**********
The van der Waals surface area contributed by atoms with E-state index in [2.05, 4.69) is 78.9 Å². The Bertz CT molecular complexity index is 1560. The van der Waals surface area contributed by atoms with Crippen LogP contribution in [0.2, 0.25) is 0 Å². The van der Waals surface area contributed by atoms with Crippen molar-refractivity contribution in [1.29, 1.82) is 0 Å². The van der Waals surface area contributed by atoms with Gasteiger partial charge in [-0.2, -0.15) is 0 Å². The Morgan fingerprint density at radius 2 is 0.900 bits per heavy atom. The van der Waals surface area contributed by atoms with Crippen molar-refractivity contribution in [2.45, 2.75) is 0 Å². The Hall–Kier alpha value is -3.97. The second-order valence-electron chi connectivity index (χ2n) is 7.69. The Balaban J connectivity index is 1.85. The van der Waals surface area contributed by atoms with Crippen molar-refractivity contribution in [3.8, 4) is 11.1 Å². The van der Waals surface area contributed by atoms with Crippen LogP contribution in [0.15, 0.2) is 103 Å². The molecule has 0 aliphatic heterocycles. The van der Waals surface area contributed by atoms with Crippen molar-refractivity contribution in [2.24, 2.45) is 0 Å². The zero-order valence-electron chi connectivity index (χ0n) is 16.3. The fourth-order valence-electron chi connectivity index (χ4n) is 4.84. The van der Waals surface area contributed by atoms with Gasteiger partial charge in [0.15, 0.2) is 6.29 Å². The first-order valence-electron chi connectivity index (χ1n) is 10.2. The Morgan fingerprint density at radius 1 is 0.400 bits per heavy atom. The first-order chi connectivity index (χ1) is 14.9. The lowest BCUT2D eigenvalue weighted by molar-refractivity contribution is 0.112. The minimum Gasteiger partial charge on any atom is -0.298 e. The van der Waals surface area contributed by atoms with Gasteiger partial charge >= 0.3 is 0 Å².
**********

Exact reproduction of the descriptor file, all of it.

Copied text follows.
The van der Waals surface area contributed by atoms with E-state index in [2.05, 4.69) is 78.9 Å². The Bertz CT molecular complexity index is 1560. The van der Waals surface area contributed by atoms with Crippen LogP contribution in [0.2, 0.25) is 0 Å². The van der Waals surface area contributed by atoms with Crippen molar-refractivity contribution in [1.29, 1.82) is 0 Å². The van der Waals surface area contributed by atoms with Gasteiger partial charge in [-0.2, -0.15) is 0 Å². The Morgan fingerprint density at radius 2 is 0.900 bits per heavy atom. The van der Waals surface area contributed by atoms with Crippen molar-refractivity contribution in [2.45, 2.75) is 0 Å². The Hall–Kier alpha value is -3.97. The second-order valence-electron chi connectivity index (χ2n) is 7.69. The Balaban J connectivity index is 1.85. The van der Waals surface area contributed by atoms with Crippen molar-refractivity contribution in [3.8, 4) is 11.1 Å². The van der Waals surface area contributed by atoms with Crippen LogP contribution in [0.15, 0.2) is 103 Å². The molecule has 0 aliphatic heterocycles. The van der Waals surface area contributed by atoms with Crippen molar-refractivity contribution in [2.24, 2.45) is 0 Å². The zero-order valence-electron chi connectivity index (χ0n) is 16.3. The fourth-order valence-electron chi connectivity index (χ4n) is 4.84. The van der Waals surface area contributed by atoms with Gasteiger partial charge in [0.15, 0.2) is 6.29 Å². The first-order valence-electron chi connectivity index (χ1n) is 10.2. The Morgan fingerprint density at radius 1 is 0.400 bits per heavy atom. The first-order chi connectivity index (χ1) is 14.9. The lowest BCUT2D eigenvalue weighted by molar-refractivity contribution is 0.112. The minimum Gasteiger partial charge on any atom is -0.298 e. The van der Waals surface area contributed by atoms with Gasteiger partial charge >= 0.3 is 0 Å².